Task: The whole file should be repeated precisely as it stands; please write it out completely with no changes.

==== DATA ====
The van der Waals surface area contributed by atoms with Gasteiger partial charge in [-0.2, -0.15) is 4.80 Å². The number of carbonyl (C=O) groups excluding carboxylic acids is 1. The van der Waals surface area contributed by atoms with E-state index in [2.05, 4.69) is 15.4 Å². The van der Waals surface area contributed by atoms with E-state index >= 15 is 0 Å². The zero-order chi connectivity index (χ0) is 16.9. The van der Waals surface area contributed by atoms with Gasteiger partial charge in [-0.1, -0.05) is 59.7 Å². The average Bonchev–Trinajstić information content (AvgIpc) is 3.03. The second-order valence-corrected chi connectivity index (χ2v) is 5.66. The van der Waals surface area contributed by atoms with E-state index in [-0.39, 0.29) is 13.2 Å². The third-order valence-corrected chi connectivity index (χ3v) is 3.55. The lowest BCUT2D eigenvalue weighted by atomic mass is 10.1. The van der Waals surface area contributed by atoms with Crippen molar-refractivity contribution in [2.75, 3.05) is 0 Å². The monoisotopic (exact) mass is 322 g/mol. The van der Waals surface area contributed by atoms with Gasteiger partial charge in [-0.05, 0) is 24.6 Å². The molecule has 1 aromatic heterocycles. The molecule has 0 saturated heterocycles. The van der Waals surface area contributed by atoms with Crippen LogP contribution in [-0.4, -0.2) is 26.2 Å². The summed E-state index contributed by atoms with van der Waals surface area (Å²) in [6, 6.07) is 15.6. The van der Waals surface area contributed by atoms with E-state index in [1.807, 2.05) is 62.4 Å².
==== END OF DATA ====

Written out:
The van der Waals surface area contributed by atoms with Gasteiger partial charge in [-0.2, -0.15) is 4.80 Å². The number of carbonyl (C=O) groups excluding carboxylic acids is 1. The van der Waals surface area contributed by atoms with E-state index in [2.05, 4.69) is 15.4 Å². The van der Waals surface area contributed by atoms with E-state index >= 15 is 0 Å². The zero-order chi connectivity index (χ0) is 16.9. The van der Waals surface area contributed by atoms with Gasteiger partial charge in [-0.1, -0.05) is 59.7 Å². The average Bonchev–Trinajstić information content (AvgIpc) is 3.03. The second-order valence-corrected chi connectivity index (χ2v) is 5.66. The van der Waals surface area contributed by atoms with E-state index in [-0.39, 0.29) is 13.2 Å². The third-order valence-corrected chi connectivity index (χ3v) is 3.55. The lowest BCUT2D eigenvalue weighted by atomic mass is 10.1. The van der Waals surface area contributed by atoms with Crippen molar-refractivity contribution in [2.75, 3.05) is 0 Å². The monoisotopic (exact) mass is 322 g/mol. The van der Waals surface area contributed by atoms with Gasteiger partial charge in [-0.05, 0) is 24.6 Å². The molecule has 1 aromatic heterocycles. The molecule has 0 saturated heterocycles. The van der Waals surface area contributed by atoms with Crippen LogP contribution in [-0.4, -0.2) is 26.2 Å². The summed E-state index contributed by atoms with van der Waals surface area (Å²) in [6, 6.07) is 15.6. The van der Waals surface area contributed by atoms with E-state index in [1.807, 2.05) is 62.4 Å².